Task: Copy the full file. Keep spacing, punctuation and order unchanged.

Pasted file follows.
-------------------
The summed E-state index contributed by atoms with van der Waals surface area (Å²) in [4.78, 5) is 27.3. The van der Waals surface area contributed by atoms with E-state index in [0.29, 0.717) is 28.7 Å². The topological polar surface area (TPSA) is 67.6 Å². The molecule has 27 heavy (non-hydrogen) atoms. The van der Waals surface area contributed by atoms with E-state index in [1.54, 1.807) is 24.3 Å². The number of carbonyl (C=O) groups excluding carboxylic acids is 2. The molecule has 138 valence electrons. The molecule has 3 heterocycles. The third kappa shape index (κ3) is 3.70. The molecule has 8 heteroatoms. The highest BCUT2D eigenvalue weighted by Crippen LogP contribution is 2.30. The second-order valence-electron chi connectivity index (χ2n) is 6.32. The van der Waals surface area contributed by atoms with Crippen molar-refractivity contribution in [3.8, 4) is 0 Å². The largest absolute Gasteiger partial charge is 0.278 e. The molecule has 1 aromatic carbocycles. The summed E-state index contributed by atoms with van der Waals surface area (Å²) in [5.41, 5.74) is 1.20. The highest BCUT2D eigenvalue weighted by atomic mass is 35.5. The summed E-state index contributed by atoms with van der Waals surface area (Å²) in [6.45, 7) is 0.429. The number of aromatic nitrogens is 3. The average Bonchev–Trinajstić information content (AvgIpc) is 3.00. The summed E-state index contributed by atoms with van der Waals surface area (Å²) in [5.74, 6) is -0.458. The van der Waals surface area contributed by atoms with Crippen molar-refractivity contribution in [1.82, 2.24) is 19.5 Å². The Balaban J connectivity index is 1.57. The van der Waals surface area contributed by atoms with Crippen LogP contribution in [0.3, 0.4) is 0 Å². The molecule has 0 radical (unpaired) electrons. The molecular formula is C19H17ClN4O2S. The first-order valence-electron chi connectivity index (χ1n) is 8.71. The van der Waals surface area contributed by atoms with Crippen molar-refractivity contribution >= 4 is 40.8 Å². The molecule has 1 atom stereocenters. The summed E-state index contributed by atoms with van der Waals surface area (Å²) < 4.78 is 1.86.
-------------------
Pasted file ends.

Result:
The summed E-state index contributed by atoms with van der Waals surface area (Å²) in [4.78, 5) is 27.3. The van der Waals surface area contributed by atoms with E-state index in [0.29, 0.717) is 28.7 Å². The topological polar surface area (TPSA) is 67.6 Å². The molecule has 27 heavy (non-hydrogen) atoms. The van der Waals surface area contributed by atoms with E-state index in [1.54, 1.807) is 24.3 Å². The number of carbonyl (C=O) groups excluding carboxylic acids is 2. The molecule has 138 valence electrons. The molecule has 3 heterocycles. The third kappa shape index (κ3) is 3.70. The molecule has 8 heteroatoms. The highest BCUT2D eigenvalue weighted by Crippen LogP contribution is 2.30. The second-order valence-electron chi connectivity index (χ2n) is 6.32. The van der Waals surface area contributed by atoms with Crippen molar-refractivity contribution in [3.8, 4) is 0 Å². The largest absolute Gasteiger partial charge is 0.278 e. The molecule has 1 aromatic carbocycles. The summed E-state index contributed by atoms with van der Waals surface area (Å²) in [5.41, 5.74) is 1.20. The highest BCUT2D eigenvalue weighted by atomic mass is 35.5. The summed E-state index contributed by atoms with van der Waals surface area (Å²) in [6.45, 7) is 0.429. The number of aromatic nitrogens is 3. The average Bonchev–Trinajstić information content (AvgIpc) is 3.00. The summed E-state index contributed by atoms with van der Waals surface area (Å²) in [5.74, 6) is -0.458. The van der Waals surface area contributed by atoms with Crippen molar-refractivity contribution in [1.82, 2.24) is 19.5 Å². The Balaban J connectivity index is 1.57. The van der Waals surface area contributed by atoms with Crippen LogP contribution in [0.3, 0.4) is 0 Å². The molecule has 0 radical (unpaired) electrons. The molecular formula is C19H17ClN4O2S. The first-order valence-electron chi connectivity index (χ1n) is 8.71. The van der Waals surface area contributed by atoms with Crippen molar-refractivity contribution >= 4 is 40.8 Å². The molecule has 1 atom stereocenters. The summed E-state index contributed by atoms with van der Waals surface area (Å²) < 4.78 is 1.86.